Sunday, June 15, 2008

Salade Niçoise


We had company this weekend and due to working around a theater curtain time, etc., I decided to make a Salade niçoise, I chose the salad in Julia Child's The Way to Cook as my recipe.

Now we all know that Julia is not the short-cut queen, no recipes in 30 minutes from the French Chef, so I was prepared for a bit of work. My only "shortcut" if indeed it was, was to cook the small Yukon Gold potatoes whole and peel them. I also omitted anchovies since I don't like anchovies and when you are the cook you can do what you damn well please.

O.K. second substitution was to buy three small beautiful tuna steaks and grill them. I made Julia's potato salad, cooked the beans, S.O. grilled the tuna, and I boiled some eggs, and pounced upon a beautiful red tomato, capers, black olives, lettuce, the works all laid out beautifully on a big ceramic platter.

The dressing was a lemon-garlic affair, with both lemon peel and lemon juice and raw garlic pounded to a paste. A bit of work but well worth it. The whole was greater than the sum of its parts and we had a feast.

At the other end of the spectrum was dessert. I know our friend likes strawberries, so a strawberry dessert seemed optimal. I recalled back in the first years of marriage I had been on a Bavarian cream kick, making various flavors of a French dessert called Bavarian cream.

I looked in the old New York Times cookbook and lo, there is was, but it was the shortcut version--Julia would have disapproved big time. I measured out all the ingredients including a heaping cup of chipped ice and dumped them into the blender in the prescribed order, and blended the prescibed number of second, and lo, strawberry Bavarian cream in less than a minute, no cooking. Raw eggs, too. My bad. I licked the spoon to test whether the eggs were safe and I guess they were.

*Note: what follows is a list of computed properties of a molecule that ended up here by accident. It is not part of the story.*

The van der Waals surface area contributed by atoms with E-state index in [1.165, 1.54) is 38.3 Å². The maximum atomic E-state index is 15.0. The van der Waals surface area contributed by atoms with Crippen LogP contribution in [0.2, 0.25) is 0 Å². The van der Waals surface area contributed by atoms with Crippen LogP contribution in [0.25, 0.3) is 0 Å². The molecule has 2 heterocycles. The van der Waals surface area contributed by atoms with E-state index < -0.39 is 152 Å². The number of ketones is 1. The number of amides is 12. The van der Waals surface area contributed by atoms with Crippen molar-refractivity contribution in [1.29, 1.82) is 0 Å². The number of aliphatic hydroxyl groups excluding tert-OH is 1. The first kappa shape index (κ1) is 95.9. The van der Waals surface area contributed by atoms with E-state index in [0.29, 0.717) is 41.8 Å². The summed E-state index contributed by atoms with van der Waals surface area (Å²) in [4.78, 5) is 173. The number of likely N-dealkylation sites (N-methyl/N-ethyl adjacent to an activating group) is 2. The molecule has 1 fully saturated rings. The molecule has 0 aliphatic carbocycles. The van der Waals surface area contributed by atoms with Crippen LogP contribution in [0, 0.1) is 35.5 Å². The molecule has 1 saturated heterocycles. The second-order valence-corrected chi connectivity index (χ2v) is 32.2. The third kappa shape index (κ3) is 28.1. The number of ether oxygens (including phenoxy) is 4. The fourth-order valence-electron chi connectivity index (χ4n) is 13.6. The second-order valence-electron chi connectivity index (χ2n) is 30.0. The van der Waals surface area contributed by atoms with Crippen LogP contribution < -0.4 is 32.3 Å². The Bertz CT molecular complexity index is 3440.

We ate it with sliced strawberries from Wards Berry Farm, altogether lucious with no hard white centers, but red berry all the way through.

So this was yin and yang of meals, but lovely.

As for lovely, the garden looks and smells lovely. The white carnations bloomed and have sent a fragrance over the yard and now into the house as I picked a few and added the sage blossoms, favored by the bumble bees.

The tomatoes, heirloom beets, pepper and herbs are growing apace, and the flowers are blooming, even the new white lupine, and the clematis has huge purple blossoms. The hummingbirds come to the feeder regularly and one looked at us in the window this morning. We had a fantastically large butterfly, all yellow and black, and of course the dragon flies swoop and land on the flowers. So life is good on the edge of the slough.

Big goldfinch battle yesterday. They are territorial little guys. Catbirds have discovered how to get into the suet feeder for small birds.

We had a good rain this morning and everything is lush. Looking at the garden puts me into a good mood, which is a good thing, because Festival Madness has two more rejections. We looked at the beginning again, and it read pretty good.

The New York Times Book Review today had many of the same books as the WSJ. Not my cuppa tea. The Globe's list is more literate, but Boston readers are obviously not typical.

Tonight I'll do a few more pages of the new book. I really need a working title.

Grapeshot

No comments: